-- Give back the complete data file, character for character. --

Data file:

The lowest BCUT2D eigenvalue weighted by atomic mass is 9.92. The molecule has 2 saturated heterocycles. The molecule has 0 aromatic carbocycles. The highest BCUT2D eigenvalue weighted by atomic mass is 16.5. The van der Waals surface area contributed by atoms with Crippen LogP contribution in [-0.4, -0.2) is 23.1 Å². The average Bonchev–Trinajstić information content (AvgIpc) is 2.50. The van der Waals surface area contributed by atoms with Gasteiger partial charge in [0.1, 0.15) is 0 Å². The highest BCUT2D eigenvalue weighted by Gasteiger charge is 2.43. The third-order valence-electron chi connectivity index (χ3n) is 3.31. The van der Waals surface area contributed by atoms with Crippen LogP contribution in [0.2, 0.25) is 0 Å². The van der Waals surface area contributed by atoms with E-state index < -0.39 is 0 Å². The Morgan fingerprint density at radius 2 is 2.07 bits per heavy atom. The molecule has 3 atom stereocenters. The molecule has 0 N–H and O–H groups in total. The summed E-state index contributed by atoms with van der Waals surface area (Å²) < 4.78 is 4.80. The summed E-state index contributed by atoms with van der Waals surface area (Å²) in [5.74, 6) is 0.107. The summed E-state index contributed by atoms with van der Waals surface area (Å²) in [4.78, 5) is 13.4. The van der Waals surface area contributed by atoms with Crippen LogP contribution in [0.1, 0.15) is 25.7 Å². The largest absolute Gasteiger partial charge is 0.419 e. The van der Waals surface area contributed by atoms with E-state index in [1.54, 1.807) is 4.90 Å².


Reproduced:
The lowest BCUT2D eigenvalue weighted by atomic mass is 9.92. The molecule has 2 saturated heterocycles. The molecule has 0 aromatic carbocycles. The highest BCUT2D eigenvalue weighted by atomic mass is 16.5. The van der Waals surface area contributed by atoms with Crippen LogP contribution in [-0.4, -0.2) is 23.1 Å². The average Bonchev–Trinajstić information content (AvgIpc) is 2.50. The van der Waals surface area contributed by atoms with Gasteiger partial charge in [0.1, 0.15) is 0 Å². The highest BCUT2D eigenvalue weighted by Gasteiger charge is 2.43. The third-order valence-electron chi connectivity index (χ3n) is 3.31. The van der Waals surface area contributed by atoms with Crippen LogP contribution in [0.2, 0.25) is 0 Å². The van der Waals surface area contributed by atoms with E-state index < -0.39 is 0 Å². The Morgan fingerprint density at radius 2 is 2.07 bits per heavy atom. The molecule has 3 atom stereocenters. The molecule has 0 N–H and O–H groups in total. The summed E-state index contributed by atoms with van der Waals surface area (Å²) < 4.78 is 4.80. The summed E-state index contributed by atoms with van der Waals surface area (Å²) in [5.74, 6) is 0.107. The summed E-state index contributed by atoms with van der Waals surface area (Å²) in [4.78, 5) is 13.4. The van der Waals surface area contributed by atoms with Crippen LogP contribution in [0.1, 0.15) is 25.7 Å². The largest absolute Gasteiger partial charge is 0.419 e. The van der Waals surface area contributed by atoms with E-state index in [1.54, 1.807) is 4.90 Å².